The foregoing description of preferred embodiment of the invention has been presented for purposes of illustration and description. It is not intended to be exhaustive or to limit the invention to the precise form disclosed, and modifications and variations are possible in light of the above teachings or may be acquired from practice of the invention. The embodiment was chosen and described in order to explain the principles of the invention and its practical application to enable one skilled in the art to utilize the invention in various embodiments and with various modifications as are suited to the particular use contemplated. It is intended that the scope of the invention be defined by the claims appended hereto, and their equivalents.
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|U.S. Classification||134/111, 134/186, 134/902, 134/198, 134/155|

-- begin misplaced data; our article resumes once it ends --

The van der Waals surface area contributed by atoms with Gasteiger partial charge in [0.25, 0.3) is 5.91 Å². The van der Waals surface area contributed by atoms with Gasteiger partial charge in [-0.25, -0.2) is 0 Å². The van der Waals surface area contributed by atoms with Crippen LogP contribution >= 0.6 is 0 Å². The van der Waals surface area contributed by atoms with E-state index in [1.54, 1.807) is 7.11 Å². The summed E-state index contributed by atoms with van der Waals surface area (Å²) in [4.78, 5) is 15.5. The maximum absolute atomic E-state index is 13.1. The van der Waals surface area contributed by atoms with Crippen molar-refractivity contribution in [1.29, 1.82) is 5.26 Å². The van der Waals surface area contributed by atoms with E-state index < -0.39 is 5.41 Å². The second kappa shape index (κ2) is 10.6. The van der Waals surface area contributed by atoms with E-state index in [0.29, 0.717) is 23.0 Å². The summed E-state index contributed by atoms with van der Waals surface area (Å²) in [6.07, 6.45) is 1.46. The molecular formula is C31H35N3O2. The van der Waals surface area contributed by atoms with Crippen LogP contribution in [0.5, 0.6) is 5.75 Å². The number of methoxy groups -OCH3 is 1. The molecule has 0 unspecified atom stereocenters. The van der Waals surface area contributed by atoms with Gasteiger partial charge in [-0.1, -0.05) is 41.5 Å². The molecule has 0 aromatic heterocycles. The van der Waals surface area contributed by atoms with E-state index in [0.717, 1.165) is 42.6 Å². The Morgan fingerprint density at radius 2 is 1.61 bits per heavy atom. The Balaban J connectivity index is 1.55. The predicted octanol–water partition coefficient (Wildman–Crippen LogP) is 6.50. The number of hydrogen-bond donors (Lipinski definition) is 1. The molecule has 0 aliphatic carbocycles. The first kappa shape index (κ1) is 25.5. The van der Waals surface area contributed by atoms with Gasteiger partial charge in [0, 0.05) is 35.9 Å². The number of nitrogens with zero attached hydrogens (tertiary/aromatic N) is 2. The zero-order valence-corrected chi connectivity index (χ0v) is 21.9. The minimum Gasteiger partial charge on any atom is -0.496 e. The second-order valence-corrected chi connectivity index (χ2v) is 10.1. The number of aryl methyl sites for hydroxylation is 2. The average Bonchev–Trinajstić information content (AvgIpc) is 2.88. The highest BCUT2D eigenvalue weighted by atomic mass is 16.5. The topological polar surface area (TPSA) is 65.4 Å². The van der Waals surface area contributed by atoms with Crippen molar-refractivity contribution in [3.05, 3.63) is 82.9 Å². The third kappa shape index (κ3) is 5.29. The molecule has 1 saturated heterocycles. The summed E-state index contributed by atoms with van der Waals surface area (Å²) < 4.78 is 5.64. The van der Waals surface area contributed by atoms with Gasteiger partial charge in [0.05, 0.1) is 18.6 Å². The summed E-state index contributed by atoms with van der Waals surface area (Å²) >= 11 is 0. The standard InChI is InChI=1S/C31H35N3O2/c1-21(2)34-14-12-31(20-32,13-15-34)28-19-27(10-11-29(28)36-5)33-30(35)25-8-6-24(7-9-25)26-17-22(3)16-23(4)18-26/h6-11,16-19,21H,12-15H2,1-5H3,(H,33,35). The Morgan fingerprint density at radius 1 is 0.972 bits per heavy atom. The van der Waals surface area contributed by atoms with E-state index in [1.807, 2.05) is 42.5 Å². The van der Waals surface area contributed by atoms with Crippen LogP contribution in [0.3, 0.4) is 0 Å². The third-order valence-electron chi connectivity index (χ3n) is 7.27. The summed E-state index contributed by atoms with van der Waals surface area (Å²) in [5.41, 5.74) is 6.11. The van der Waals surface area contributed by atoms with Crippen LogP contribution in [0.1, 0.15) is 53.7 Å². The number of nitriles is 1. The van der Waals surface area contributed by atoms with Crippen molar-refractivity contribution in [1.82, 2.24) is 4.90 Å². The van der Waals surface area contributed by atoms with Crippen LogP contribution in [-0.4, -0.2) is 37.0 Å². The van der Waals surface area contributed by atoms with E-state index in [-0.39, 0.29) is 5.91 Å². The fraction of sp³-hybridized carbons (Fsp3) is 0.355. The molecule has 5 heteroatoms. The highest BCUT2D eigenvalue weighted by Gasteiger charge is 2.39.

|International Classification||H01L21/00, B08B3/10, B08B3/12|
|Cooperative Classification||Y10S134/902, B08B3/048, B08B3/12, H01L21/67051, H01L21/67057, B08B3/102|
|European Classification||H01L21/67S2D4W4, H01L21/67S2D4W6, B08B3/10B, B08B3/12|
|Aug 28, 2006||FPAY||Fee payment|
Year of fee payment: 4
|Oct 25, 2010||REMI||Maintenance fee reminder mailed|
|Mar 18, 2011||LAPS||Lapse for failure to pay maintenance fees|
|May 10, 2011||FP||Expired due to failure to pay maintenance fee|
Effective date: 20110318